Low-Income Community Solar Sharing Gets a Foothold

The following was posted by Ann Berwick, former chair of the Massachusetts Public Utilities Commission and a GN Board Member, on Sunday, Dec 18 on southcoasttoday.com and is reprinted here with permission.

Whale oil once lit the world, but was not sustainable as a fuel source. The sun and the wind are, and New Bedford is taking full advantage of both. The city is going gangbusters on renewable power, as a home for the new U.S. offshore wind industry and as an enthusiastic proponent of solar power. Here’s another idea the city may want to consider.

Newton Mayor Setti Warren recently announced that Newton will build a solar canopy over a Department of Public Works parking lot and share the benefits with low-income residents. This ground-breaking program could be a model for other cities and towns in Massachusetts.

Newton is not seen as a “low-income” city, but one in eight Newton households lives on less than $25,000 a year, some of them seniors living on monthly social security checks. Eleven percent of the city’s school children live below the poverty line. Newton is relatively wealthy but, like most communities, income inequality is a major issue, and low-income, vulnerable people have to make choices every day between paying their electric bill and purchasing other necessities.

Mayor Warren’s program, “Community Solar Share Initiative,” is designed to help with the electric bills of low-income residents. A partnership between Eversource and Action for Boston Community Development, CoSSI appears to be the first low-income community solar share project in the country.

Here’s how it works.

The city contracts with a solar developer to build the solar canopy. Under this “power purchase agreement,” the developer owns the energy and sells some of it back to the city at a discount. The discount comes in the form of net metering credits that can be applied to lower the cost of Newton’s electric bill. In this regard, the program is like many other projects across the state, in which municipalities use the proceeds from solar installations to reduce their own energy costs.

What’s different about Newton’s program is that the city will share the net metering credits with its low-income residents. Massachusetts’ solar regulations allow net metering credits to be transferred by one customer to another. In this case, Newton will transfer its net metering credits to about 1,250 low-income households, which will see their electricity bills fall by about $50 annually. New Bedford and other commonwealth cities can do this too.

This model program should be interesting to other communities for a number of reasons.

First, it’s easy to implement and communities are free to decide how much they want to share, and with whom. Newton could have chosen to provide bigger discounts to fewer households, for example. But the mayor wanted the program to apply equally to any low-income households in the city that had already qualified for the utility discount rate.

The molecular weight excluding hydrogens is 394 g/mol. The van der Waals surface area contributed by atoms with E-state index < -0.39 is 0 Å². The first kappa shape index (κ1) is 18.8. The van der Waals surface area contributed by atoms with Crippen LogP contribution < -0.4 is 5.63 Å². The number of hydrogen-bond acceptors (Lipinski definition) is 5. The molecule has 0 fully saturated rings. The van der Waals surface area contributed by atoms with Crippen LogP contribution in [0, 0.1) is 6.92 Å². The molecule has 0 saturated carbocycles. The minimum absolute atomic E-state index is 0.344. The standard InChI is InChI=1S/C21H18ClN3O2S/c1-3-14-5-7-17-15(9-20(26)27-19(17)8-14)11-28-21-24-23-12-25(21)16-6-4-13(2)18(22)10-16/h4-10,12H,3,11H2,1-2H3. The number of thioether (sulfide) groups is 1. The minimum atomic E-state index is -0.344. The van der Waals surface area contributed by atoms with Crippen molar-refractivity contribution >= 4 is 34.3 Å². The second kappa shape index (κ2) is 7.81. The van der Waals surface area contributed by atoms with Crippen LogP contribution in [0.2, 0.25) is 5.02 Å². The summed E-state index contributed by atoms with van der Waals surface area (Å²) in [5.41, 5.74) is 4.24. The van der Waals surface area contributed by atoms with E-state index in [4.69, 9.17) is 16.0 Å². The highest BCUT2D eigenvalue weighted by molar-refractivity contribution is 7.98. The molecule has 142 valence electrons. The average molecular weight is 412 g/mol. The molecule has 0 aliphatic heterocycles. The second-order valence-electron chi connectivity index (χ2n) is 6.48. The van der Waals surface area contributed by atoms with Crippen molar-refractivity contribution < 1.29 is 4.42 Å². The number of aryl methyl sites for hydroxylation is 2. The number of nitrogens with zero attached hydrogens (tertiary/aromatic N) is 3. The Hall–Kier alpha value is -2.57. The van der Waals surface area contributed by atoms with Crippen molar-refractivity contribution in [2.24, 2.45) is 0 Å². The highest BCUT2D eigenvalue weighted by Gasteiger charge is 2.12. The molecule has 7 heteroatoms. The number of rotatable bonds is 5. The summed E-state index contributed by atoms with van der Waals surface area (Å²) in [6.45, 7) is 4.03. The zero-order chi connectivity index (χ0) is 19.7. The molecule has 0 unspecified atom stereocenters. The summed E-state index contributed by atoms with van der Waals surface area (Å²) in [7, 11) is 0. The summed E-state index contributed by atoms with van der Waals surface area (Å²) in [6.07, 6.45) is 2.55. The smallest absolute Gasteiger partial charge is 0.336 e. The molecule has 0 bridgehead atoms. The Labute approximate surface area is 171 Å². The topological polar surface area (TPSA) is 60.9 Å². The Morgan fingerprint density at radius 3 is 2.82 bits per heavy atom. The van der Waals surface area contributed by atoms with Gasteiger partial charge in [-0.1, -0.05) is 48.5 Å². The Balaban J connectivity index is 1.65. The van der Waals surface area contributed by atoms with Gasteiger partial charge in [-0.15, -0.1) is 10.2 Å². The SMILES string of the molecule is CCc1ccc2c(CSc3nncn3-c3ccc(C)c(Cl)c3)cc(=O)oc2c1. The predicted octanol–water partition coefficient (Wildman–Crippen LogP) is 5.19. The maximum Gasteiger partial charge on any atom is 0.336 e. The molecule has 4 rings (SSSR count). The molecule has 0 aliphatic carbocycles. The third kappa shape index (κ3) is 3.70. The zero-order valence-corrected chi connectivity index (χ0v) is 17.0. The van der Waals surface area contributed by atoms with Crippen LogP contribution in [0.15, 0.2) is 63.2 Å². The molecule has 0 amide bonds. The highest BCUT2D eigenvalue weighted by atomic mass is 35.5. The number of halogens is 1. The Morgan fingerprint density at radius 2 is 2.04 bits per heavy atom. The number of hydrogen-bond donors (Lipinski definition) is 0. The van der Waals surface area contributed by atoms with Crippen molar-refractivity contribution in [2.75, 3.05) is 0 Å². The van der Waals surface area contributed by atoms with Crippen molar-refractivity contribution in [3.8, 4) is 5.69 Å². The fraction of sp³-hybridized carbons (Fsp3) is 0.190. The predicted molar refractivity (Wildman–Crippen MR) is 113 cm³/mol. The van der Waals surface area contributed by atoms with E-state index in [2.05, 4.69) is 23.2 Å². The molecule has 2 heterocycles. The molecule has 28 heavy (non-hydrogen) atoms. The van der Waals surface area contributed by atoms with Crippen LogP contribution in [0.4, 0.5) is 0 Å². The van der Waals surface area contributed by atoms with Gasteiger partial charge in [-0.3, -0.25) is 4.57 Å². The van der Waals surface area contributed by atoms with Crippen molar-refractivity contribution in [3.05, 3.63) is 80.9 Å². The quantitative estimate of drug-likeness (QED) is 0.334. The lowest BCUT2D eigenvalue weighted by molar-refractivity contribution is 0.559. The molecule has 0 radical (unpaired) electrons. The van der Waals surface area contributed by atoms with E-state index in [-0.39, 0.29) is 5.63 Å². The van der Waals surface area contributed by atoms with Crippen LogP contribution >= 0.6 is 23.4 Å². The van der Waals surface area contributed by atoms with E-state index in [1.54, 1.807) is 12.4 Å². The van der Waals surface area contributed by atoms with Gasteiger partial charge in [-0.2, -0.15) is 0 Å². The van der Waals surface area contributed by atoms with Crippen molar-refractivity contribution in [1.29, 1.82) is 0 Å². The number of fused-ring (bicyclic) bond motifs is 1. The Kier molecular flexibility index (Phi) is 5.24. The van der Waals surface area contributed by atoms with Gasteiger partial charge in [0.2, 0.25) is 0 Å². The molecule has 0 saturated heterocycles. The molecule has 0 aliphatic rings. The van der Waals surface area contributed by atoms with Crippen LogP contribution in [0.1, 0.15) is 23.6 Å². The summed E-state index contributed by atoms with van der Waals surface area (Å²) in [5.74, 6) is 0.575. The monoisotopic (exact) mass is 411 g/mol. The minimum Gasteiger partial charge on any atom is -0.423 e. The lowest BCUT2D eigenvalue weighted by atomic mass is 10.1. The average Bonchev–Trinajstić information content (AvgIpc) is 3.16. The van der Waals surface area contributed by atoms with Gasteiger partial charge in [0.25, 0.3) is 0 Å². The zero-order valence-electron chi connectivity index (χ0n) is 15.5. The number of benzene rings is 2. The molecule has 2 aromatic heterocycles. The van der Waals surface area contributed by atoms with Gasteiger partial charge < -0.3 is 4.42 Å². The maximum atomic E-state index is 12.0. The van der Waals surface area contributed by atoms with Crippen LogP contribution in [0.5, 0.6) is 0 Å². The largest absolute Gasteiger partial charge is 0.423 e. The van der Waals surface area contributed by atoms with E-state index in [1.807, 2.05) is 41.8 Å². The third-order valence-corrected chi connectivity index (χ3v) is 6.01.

Fifty dollars a year may not seem like much, but, as the president and CEO of ABCD, John J. Drew said, the benefits “will go to the people …; who live week to week, and whose Social Security checks will go up by only four dollars next year. So $50 is a big deal.”

Second, the program gives residents who can’t install solar panels the opportunity to share in solar power from a solar installation. Many low-income residents rent, and, even if they own, they likely can’t afford to install their own panels, which can run upwards of $15,000. Newton is looking at other ways to provide access to solar power for the estimated 75 percent of residences that cannot accommodate panels, either because their roofs are unsuitable, their homes not oriented toward the sun, or because of excessive shading.

Third, the solar legislation passed earlier this year provides that net metering credits for municipal projects like Newton’s are worth more than net metering credits for private “community solar” projects. So this project actually provides more savings for the city to share with low-income residents than if it were structured as a for-profit community solar project.

Finally, apart from the program’s benefits for low-income residents, canopies on parking lots are themselves a good thing. Canopies shelter vehicles, which means they are not broiling hot when parked in the summer, and not covered with snow and ice in the winter. These are mainly matters of convenience, but they save on gasoline as well. And parking lot canopies provide good sites for electric vehicle charging stations powered by solar energy.

Just a week after Newton announced its program, the New York Times ran a story about a related plan. New York’s electric utility, Consolidated Edison, has proposed installing solar panels on its own rooftops – warehouses, offices, garages, substations- and sharing the benefits with low-income customers. The flat top of Con Ed’s warehouse in Queens alone could hold thousands of solar panels and provide benefits to many homes.

Municipal and utility programs like Newton’s and Con Ed’s are models for sharing solar power benefits with customers who are otherwise unable to afford them. Both are hopeful beacons, especially for cities like New Bedford that are leading the way toward a clean energy future.